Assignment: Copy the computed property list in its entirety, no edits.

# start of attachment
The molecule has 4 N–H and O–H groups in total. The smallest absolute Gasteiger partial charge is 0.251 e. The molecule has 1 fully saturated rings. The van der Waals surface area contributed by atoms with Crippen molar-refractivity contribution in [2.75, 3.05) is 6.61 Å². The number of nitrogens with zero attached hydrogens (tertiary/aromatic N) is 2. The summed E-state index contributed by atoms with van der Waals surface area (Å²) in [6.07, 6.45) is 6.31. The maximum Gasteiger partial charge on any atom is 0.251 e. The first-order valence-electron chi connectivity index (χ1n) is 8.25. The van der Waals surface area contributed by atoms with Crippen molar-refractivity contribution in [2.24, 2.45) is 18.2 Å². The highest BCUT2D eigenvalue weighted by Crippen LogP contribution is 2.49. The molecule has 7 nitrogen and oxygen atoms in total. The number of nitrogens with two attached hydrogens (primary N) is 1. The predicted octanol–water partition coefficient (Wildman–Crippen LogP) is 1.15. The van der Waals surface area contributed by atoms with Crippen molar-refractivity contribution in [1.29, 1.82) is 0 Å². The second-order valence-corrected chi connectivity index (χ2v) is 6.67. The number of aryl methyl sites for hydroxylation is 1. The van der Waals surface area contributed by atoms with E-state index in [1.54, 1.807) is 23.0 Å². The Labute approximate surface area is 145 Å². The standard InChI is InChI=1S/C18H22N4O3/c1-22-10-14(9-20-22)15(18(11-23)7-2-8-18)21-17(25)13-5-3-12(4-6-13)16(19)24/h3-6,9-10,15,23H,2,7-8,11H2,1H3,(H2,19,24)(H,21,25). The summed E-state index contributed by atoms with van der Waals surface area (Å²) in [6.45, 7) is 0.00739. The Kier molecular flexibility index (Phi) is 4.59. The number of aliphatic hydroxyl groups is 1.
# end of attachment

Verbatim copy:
The molecule has 4 N–H and O–H groups in total. The smallest absolute Gasteiger partial charge is 0.251 e. The molecule has 1 fully saturated rings. The van der Waals surface area contributed by atoms with Crippen molar-refractivity contribution in [2.75, 3.05) is 6.61 Å². The number of nitrogens with zero attached hydrogens (tertiary/aromatic N) is 2. The summed E-state index contributed by atoms with van der Waals surface area (Å²) in [6.07, 6.45) is 6.31. The maximum Gasteiger partial charge on any atom is 0.251 e. The first-order valence-electron chi connectivity index (χ1n) is 8.25. The van der Waals surface area contributed by atoms with Crippen molar-refractivity contribution in [2.24, 2.45) is 18.2 Å². The highest BCUT2D eigenvalue weighted by Crippen LogP contribution is 2.49. The molecule has 7 nitrogen and oxygen atoms in total. The number of nitrogens with two attached hydrogens (primary N) is 1. The predicted octanol–water partition coefficient (Wildman–Crippen LogP) is 1.15. The van der Waals surface area contributed by atoms with Crippen molar-refractivity contribution in [1.29, 1.82) is 0 Å². The second-order valence-corrected chi connectivity index (χ2v) is 6.67. The number of aryl methyl sites for hydroxylation is 1. The van der Waals surface area contributed by atoms with E-state index in [1.54, 1.807) is 23.0 Å². The Labute approximate surface area is 145 Å². The standard InChI is InChI=1S/C18H22N4O3/c1-22-10-14(9-20-22)15(18(11-23)7-2-8-18)21-17(25)13-5-3-12(4-6-13)16(19)24/h3-6,9-10,15,23H,2,7-8,11H2,1H3,(H2,19,24)(H,21,25). The summed E-state index contributed by atoms with van der Waals surface area (Å²) in [6.45, 7) is 0.00739. The Kier molecular flexibility index (Phi) is 4.59. The number of aliphatic hydroxyl groups is 1.